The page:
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Bone Stress Injuries: How to identify them and what to do about it
Runners get hurt, it happens.
Studies on the percentage of runners who get injured during a given year have varied widely from 20% to over 90%, so let’s just split the difference and say you have a slightly over 50% percent chance of developing some type of injury if you’re a consistent runner. So this begs the question I get from a lot of friends/patients, is running BAD for your body? The answer to that is an unequivocal NO! Runners have been shown to have a 35% decreased risk of heart disease, 50% decreased risk of type 2 diabetes, eat better, use less alcohol and tobacco, and are happier and less anxious! So keep up the running, we just have to be smart about how we manage injuries that are more likely than not to pop up. This blog will help you make smart decisions when you feel an injury coming on.
The first thing to note is that running completely pain-free is not the goal. Aches and pains are a part of running and are perfectly normal. If, however, your pain starts to reach a 4 out of 10 on a pain scale, doesn’t go away after running, or is constantly bothering you over a period of months, it’s probably time to figure out what’s going. The most important thing to determine right off the bat is what kind of injury we are dealing with. Is it a bone stress injury, or a tendon injury? While this can be tricky to figure out, there are a few things you can do to try and determine the answer. The first is to ask yourself if your pain gets worse as you run. Generally, tendon injuries will “warm-up” and either become less severe the further you run, or go away completely. Bone stress injuries tend to get worse the longer you run. The second thing to ask yourself is, “does impact cause the greatest amount of pain.” In bone stress injuries, pain will usually be the worse right as your foot lands during your stride, as this creates the greatest amount of ground reaction force in the bones. Tendon injuries will usually be more painful through the whole gait cycle and may worsen during the push-off phase. Lastly, if you suspect you may have a bone stress injury, a good test is to start hopping on both legs, and if that’s pain-free, try hopping on just the affected leg. The huge amount of force being put through the bones on the leg should elicit your symptoms if you have a bone stress injury (don’t do it for too long though!). If you have all these symptoms of a bone stress injury, the next step is to get some imaging done, either an MRI or CT scan are considered the gold standard as of now.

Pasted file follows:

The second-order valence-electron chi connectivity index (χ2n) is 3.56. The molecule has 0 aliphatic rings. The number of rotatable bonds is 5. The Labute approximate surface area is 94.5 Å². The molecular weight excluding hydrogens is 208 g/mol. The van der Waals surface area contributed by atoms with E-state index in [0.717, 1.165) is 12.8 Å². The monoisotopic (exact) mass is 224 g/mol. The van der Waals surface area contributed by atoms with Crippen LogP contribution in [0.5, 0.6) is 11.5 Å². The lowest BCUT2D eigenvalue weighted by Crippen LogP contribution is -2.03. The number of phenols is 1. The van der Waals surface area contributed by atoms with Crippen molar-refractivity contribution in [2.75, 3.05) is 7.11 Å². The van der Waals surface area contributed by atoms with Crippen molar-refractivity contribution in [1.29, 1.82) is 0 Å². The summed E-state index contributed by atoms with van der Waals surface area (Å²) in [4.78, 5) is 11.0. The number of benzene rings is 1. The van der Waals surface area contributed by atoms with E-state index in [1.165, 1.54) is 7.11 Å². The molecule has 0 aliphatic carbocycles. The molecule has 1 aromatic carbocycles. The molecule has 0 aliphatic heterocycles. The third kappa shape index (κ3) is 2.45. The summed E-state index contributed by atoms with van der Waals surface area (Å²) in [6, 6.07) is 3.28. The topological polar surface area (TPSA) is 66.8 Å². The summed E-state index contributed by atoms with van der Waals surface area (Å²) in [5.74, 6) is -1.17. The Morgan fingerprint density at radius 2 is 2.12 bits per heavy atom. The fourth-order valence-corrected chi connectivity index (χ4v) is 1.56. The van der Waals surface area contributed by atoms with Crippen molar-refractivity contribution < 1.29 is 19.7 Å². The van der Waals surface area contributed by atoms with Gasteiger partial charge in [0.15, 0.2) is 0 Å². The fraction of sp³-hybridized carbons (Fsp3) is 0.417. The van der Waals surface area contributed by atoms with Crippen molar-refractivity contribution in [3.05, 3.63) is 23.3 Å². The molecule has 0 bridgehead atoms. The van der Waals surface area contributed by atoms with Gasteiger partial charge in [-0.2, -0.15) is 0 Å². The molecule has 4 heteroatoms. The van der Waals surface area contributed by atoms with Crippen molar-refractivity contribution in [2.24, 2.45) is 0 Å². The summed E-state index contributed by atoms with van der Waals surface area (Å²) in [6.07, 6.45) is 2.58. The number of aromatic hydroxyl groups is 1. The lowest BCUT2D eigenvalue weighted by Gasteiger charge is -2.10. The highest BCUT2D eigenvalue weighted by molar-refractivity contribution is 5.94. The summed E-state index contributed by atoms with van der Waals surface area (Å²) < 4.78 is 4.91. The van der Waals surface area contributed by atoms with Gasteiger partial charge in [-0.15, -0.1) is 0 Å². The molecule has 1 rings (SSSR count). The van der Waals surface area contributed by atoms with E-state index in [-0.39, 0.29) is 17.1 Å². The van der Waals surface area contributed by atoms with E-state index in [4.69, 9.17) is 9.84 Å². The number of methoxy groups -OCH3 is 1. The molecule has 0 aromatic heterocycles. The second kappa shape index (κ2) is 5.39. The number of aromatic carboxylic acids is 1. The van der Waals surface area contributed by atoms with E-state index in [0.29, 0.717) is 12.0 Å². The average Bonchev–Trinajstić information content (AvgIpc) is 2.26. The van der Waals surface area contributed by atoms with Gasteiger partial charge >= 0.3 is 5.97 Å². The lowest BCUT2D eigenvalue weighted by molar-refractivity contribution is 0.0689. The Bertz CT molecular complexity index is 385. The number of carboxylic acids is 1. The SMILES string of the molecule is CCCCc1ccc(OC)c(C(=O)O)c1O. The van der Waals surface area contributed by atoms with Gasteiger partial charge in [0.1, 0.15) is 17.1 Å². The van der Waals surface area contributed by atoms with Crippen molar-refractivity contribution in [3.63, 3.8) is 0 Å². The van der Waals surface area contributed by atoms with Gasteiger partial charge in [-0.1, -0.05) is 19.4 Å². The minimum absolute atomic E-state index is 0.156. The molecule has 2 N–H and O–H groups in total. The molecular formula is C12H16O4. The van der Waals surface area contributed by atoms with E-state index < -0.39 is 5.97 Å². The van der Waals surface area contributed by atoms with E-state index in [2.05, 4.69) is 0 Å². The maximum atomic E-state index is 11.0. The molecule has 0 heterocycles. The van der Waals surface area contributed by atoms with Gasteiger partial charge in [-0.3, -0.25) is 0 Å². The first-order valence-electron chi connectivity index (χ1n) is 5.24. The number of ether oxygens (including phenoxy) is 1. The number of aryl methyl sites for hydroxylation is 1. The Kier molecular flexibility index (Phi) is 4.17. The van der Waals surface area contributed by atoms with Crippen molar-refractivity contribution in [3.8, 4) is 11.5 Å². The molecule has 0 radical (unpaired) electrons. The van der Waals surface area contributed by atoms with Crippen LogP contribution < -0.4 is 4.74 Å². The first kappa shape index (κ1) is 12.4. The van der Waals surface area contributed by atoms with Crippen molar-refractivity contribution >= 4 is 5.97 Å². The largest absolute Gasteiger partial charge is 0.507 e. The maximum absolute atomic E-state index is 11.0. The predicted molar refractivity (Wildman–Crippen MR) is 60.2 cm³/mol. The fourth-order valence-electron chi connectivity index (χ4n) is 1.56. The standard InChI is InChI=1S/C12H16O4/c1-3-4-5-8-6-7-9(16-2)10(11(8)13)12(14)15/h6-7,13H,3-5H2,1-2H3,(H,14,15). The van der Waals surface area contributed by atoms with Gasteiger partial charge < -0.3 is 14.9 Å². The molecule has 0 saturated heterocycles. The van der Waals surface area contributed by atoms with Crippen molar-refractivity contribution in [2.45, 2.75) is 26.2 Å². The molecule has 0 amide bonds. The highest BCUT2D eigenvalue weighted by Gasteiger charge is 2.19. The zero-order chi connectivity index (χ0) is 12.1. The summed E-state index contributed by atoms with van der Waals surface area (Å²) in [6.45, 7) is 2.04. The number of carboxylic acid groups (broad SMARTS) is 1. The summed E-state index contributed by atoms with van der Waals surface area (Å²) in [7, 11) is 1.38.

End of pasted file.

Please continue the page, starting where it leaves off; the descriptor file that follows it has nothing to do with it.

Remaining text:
So how do we treat these injuries? If you and your PT suspect you have a bone stress injury, the first thing to do is stop running. Start hopping on the bike for your cardiovascular fitness, as this minimizes the damaging impact of running and also will be a huge help to increase the amount of blood flow to the affected area. It’s important to note that just taking time off, then returning is NOT enough for bone. You also will need to start a progressive loading program. This means that you need to perform strengthening exercises to the muscles around the affected bone. These muscles pull directly on the bone, which stimulates the bone to regenerate at a faster rate and improve bone density, making your bone stronger (remember to perform all these exercises in a 3-dimensional way to maximize input!). It’s also important to note that bone responds best in short bouts performed multiple times throughout the day. So rather than performing 3 sets of an exercise in one session, it’s best to perform 3 sets of exercises spaced out throughout the day. The intensity of these exercises must then gradually be increased to keep providing a continuous beneficial stress to the bone. At the same time, a progression from biking to walking to running to jumping to distance running must occur to safely build tolerance of the affected bone. Lastly, it’s important to note that not all bone stress injuries are created equal. Based on the severity, and the location of the injury, your time to return to running can take anywhere from 8 weeks to 22 weeks.
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